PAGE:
Saint Anthony of Padua is one of the most popular saints in the Church—and not just for Roman Catholics, but for Eastern Catholics, as well as some members of the Orthodox Churches.

My Armenian Apostolic (Orthodox) grandmother asked Saint Anthony for help in conceiving a baby, so my mother and I have a strong devotion to him!

My other Syrian Orthodox grandmother was named after him, “Antoinette;” so we called her "Teta (Arabic for grandmother) Tuna” or “Tony." There are a lot of “Teta Tunas” in the Near East because of this saint!

What most Roman Catholics do not know is that Saint Anthony of Padua took his name from another Anthony—Saint Anthony of Egypt!

Saint Anthony of Egypt, or “Anthony the Great” was a Christian monk from Egypt. He is the father and founder of the monastic movement.

The Faith thrived due to the monastic movement, and it was preserved in the East following Arab Islamic invasions.

The Faith spread and flourished in the West, in Europe, and also because of Saint Anthony of Egypt!

Saint Benedict of Nursia, the founder of the Benedictine order and the Western monastic movement, was inspired by reading "The Life of Anthony," a book written by Saint Athanasius the Great.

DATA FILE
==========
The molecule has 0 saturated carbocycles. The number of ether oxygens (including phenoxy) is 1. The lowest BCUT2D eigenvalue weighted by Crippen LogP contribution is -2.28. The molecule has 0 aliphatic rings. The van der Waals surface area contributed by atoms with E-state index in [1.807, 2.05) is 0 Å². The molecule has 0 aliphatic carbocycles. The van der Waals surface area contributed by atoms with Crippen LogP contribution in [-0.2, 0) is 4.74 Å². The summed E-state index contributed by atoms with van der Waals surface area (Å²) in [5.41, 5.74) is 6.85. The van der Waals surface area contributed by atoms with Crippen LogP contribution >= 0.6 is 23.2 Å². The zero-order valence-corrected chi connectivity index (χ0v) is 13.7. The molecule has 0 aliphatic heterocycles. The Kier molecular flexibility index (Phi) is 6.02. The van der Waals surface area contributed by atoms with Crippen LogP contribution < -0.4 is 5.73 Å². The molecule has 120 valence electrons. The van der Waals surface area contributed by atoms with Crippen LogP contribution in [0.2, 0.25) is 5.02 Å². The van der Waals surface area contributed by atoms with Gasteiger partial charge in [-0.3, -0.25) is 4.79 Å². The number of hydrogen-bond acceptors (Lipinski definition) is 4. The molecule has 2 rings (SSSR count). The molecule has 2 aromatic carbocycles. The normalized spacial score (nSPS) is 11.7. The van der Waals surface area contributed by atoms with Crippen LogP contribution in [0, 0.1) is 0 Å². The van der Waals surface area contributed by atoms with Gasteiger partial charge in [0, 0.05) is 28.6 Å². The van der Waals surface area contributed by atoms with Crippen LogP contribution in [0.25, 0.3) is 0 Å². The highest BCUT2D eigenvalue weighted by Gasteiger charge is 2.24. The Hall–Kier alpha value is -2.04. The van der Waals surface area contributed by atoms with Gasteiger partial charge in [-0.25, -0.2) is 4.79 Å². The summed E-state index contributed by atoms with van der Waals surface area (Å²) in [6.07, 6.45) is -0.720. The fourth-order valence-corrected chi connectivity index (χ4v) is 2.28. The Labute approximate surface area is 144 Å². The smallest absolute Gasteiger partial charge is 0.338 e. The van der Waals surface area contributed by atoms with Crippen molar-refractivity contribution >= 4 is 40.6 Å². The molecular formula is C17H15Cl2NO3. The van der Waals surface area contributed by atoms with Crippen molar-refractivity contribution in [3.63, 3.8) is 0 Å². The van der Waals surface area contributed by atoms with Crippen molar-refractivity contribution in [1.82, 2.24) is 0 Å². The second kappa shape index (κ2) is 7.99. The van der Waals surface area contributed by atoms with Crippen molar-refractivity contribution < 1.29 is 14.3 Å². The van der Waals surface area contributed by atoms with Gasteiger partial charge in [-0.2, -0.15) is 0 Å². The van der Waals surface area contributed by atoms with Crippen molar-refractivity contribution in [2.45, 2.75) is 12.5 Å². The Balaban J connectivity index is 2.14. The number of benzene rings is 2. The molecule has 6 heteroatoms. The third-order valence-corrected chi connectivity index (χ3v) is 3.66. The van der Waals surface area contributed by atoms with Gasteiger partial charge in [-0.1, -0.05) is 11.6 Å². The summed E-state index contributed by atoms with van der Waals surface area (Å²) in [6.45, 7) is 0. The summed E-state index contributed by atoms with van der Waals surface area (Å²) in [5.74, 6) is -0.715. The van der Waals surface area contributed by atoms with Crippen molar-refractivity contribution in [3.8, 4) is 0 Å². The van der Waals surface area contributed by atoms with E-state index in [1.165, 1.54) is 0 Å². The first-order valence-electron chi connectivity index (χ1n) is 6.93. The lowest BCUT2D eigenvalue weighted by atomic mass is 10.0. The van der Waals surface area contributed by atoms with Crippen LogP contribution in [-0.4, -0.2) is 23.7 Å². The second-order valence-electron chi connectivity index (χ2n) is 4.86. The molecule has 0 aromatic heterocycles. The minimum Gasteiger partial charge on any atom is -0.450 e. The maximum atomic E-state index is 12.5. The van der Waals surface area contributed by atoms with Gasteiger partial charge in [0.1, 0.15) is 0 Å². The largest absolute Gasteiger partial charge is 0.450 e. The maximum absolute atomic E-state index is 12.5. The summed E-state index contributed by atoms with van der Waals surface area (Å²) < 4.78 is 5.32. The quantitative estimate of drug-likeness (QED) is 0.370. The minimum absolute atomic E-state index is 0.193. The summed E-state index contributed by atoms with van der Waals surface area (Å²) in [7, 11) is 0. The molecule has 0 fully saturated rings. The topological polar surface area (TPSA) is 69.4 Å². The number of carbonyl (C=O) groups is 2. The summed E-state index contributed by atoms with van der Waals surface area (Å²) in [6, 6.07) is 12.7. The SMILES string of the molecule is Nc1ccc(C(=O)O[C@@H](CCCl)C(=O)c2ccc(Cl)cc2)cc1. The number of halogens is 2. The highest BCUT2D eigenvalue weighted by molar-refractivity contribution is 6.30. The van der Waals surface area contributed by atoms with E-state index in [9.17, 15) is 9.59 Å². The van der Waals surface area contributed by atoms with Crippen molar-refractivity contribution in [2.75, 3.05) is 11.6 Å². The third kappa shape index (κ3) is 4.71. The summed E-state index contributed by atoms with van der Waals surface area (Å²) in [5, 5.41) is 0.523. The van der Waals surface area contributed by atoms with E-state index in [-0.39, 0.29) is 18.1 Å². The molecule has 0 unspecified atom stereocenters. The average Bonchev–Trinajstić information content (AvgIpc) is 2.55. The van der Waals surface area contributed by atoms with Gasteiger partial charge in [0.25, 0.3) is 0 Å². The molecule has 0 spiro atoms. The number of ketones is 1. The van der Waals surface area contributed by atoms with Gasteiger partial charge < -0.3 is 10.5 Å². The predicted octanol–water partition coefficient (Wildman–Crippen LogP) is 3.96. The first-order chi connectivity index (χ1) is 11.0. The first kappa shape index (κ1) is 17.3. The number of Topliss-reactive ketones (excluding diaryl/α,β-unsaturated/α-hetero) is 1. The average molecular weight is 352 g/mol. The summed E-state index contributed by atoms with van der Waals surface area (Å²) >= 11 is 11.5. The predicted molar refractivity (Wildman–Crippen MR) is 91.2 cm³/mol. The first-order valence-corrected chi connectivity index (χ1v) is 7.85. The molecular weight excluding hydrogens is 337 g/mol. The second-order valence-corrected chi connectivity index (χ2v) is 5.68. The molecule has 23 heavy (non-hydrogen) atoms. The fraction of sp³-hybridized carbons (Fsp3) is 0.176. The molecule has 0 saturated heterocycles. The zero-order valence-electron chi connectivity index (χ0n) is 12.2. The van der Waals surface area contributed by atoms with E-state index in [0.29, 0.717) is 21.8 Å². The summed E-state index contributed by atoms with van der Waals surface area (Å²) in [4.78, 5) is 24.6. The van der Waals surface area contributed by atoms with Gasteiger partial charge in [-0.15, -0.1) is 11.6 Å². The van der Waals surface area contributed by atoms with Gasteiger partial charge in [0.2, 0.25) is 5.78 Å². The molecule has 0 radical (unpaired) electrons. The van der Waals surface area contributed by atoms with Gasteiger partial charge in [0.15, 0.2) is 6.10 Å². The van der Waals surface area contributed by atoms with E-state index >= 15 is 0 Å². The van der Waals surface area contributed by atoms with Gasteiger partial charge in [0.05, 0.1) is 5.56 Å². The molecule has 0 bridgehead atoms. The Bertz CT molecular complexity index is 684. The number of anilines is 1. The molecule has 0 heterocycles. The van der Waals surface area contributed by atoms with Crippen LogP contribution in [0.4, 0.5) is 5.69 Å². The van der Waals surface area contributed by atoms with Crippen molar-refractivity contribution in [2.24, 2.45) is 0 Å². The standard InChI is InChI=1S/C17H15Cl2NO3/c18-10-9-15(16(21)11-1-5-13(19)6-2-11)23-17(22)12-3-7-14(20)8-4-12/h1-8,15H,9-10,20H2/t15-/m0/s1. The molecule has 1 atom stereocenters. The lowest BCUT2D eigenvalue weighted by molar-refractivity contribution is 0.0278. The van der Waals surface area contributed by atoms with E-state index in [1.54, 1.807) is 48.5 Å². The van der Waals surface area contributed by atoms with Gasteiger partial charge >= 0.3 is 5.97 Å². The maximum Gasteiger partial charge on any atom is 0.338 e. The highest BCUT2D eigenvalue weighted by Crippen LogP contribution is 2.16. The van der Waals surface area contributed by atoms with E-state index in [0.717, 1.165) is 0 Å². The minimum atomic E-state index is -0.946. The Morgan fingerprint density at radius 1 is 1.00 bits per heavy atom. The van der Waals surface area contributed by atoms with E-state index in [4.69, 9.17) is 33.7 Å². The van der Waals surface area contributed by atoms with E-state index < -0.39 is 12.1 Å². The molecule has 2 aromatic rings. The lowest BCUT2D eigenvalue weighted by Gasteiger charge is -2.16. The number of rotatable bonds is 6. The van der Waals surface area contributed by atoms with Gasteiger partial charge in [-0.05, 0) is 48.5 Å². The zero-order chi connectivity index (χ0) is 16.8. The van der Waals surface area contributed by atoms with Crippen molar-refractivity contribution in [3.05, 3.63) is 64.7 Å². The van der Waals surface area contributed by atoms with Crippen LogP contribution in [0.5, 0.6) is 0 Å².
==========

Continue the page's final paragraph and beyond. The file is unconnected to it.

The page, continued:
Saint Anthony of Padua left his Augustinian order for the Franciscan order because he wanted to preach the Gospel to the Muslims in Morocco.

The desire to evangelize Muslims was shared by Saint Francis of Assisi, the founder of the order, when he traveled to Egypt to preach to the Sultan. So perhaps this is why Saint Anthony of Padua chose to name himself after Saint Anthony of Egypt!

Saint Anthony of Padua fell ill and was unable to fulfill his missionary dreams. Thankfully, he spent his remaining years teaching in Italy. His theological expertise led to his elevation as one of the now 37 Doctors of the Church in 1946 by Pope Pius XII.

Saints Anthony of Padua and Anthony of Egypt, pray for us!

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